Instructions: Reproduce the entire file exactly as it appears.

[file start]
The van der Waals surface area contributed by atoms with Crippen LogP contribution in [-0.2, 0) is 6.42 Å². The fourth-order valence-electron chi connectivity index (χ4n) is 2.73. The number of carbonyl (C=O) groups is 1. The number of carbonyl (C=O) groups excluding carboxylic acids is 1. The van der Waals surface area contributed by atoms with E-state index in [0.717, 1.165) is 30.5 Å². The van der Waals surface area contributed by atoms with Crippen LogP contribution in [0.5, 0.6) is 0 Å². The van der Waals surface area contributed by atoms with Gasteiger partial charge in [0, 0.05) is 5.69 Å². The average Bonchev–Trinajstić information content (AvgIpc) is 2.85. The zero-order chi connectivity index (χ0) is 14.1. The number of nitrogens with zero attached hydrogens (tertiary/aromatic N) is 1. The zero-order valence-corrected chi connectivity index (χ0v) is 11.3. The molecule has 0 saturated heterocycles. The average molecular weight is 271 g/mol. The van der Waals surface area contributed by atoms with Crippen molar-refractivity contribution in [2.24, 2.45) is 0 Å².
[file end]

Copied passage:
The van der Waals surface area contributed by atoms with Crippen LogP contribution in [-0.2, 0) is 6.42 Å². The fourth-order valence-electron chi connectivity index (χ4n) is 2.73. The number of carbonyl (C=O) groups is 1. The number of carbonyl (C=O) groups excluding carboxylic acids is 1. The van der Waals surface area contributed by atoms with E-state index in [0.717, 1.165) is 30.5 Å². The van der Waals surface area contributed by atoms with Crippen LogP contribution in [0.5, 0.6) is 0 Å². The van der Waals surface area contributed by atoms with Gasteiger partial charge in [0, 0.05) is 5.69 Å². The average Bonchev–Trinajstić information content (AvgIpc) is 2.85. The zero-order chi connectivity index (χ0) is 14.1. The number of nitrogens with zero attached hydrogens (tertiary/aromatic N) is 1. The zero-order valence-corrected chi connectivity index (χ0v) is 11.3. The molecule has 0 saturated heterocycles. The average molecular weight is 271 g/mol. The van der Waals surface area contributed by atoms with Crippen molar-refractivity contribution in [2.24, 2.45) is 0 Å².